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PETRA RESKI

Also, es war so: Die UNESCO kommt nach Venedig, um zu klären, ob Venedig mit seinen 33 Millionen Touristen, mit seinen Kreuzfahrtschiffen, dem Ausverkauf der Palazzi an ausländische Investoren und der Vertreibung seiner letzten Einwohner, die wegen AirBnB keine Wohnungen mehr finden, überhaupt noch den Titel als Weltkulturerbe verdient.

Die UNESCO-Delegation kommt an den drei Tagen nach Venedig, an denen sie sicher sein kann, weder ein Kreuzfahrtschiff, noch ein winziges Reisegrüppchen zu finden.

Sie empfängt in ihrem Palazzo (der ihr von der Stadt zur Verfügung gestellt wurde) die Vertreter der Interessengruppen: die Vertreter der Aktiengesellschaft, die den Kreuzfahrthafen betreibt, der Hoteliers, der Architekten (keine Ahnung warum, vielleicht weil sie das Massaker an Venedig verschönern sollen?). Und ganz am Ende drei Bürgerinitiativen, die die Interessen der venezianischen Bürger vertreten. Jede von ihnen darf fünf Minuten reden.

Ansonsten nur die Freunde des Bürgermeisters.

Daran sollt Ihr denken, wenn man Euch das nächste Mal um eine Spende für die UNESCO bittet.

Hier auch der Brief von Jane Da Mosto, Gründerin der Non-Profit-Organisation “We are here Venice” , die bei der “Anhörung” anwesend war:

We perfectly understand your difficulty in grasping the realities of this extremely precious and iconic World Heritage Site.

There’s one word that I think can sum up the current situation and outlook for Venice and the lagoon: Indifference.
The management plan produced in 2012-13 is just a pile of separate, self-contained boxes produced by each institution – and there are so many – without reflecting a coherent vision or long-term strategic plan.
Each institution is quicker than the next at saying: ‘it’s not my problem.’

Reviewing the 43 guidelines in the management plan, we have found that at least 23 points – more than half – remain totally or significantly unaddressed. We know it is not a binding document, but a mirror on reality. It reflects the indifference of the site manager and all the other institutions.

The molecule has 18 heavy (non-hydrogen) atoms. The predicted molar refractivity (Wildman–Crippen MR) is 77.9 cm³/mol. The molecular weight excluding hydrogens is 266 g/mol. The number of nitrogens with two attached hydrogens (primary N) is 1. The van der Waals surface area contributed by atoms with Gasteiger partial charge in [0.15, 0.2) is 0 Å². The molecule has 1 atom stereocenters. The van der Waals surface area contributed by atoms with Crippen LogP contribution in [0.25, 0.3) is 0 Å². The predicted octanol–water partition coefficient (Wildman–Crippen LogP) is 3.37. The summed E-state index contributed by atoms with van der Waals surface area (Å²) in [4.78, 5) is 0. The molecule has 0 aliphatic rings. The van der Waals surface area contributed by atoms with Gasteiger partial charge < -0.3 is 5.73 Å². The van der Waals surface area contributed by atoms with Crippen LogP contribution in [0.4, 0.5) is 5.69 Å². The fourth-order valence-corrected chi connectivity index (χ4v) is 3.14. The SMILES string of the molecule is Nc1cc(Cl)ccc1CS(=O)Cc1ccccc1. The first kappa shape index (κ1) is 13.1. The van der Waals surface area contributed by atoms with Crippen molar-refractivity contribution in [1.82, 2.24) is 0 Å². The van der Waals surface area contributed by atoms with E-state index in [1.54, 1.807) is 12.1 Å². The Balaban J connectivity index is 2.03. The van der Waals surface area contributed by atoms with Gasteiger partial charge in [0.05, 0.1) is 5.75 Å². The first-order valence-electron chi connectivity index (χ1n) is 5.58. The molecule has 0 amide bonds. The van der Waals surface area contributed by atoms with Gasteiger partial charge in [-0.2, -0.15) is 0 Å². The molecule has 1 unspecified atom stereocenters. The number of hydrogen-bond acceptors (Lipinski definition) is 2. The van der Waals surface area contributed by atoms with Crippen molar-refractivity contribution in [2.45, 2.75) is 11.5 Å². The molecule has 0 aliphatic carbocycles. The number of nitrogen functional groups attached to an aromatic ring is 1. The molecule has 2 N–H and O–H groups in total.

We are here now with five minutes to speak to the distinguished delegation. Please find out from the site manager when it last consulted any of the associations and committees in the room.

The system urgently needs to change – there are fundamental governance issues obstructing representation of the various different communities within the Site.
In the referendum of 1st December 2019, 83% of voters from Venice and the other islands opted for self-governance, distinct from the mainland (where the majority of the current municipal population resides). Admittedly, a significant portion of the population didn’t vote, but it’s fair to say that whoever doesn’t express their opinion has no opinion (a serious problem for the future of democracy). There were also those who obliged the mayor, who had appealed to citizens to abstain from the democratic process.

I know this is beyond UNESCO’s remit, but it is important background to our requests:
Specifically involve civil society in updating the management plan
Guarantee transparency and access to all data.
Make more space for local knowledge.
Ensure that the site manager is not a political figure but a technical objective body.
More rigorous participation by the Italian government, which is ultimately responsible for the site and remains aloof to the actual circumstances of Venice and the lagoon.
Venice is tired of being the manifestation of all the world’s worst problems; the canary in the mine that provides morbid fascination as people watch what happens to us to see what might happen to them.

WahV is an NGO involved in solutions-based activism with innovative projects in the areas of carbon sequestration, hydrogen propulsion for boats, community participation, urban regeneration etc. We know that Venice has the potential to be a living laboratory and a true source of inspiration and solutions to global issues.

Foto: Philippe Apatie

 

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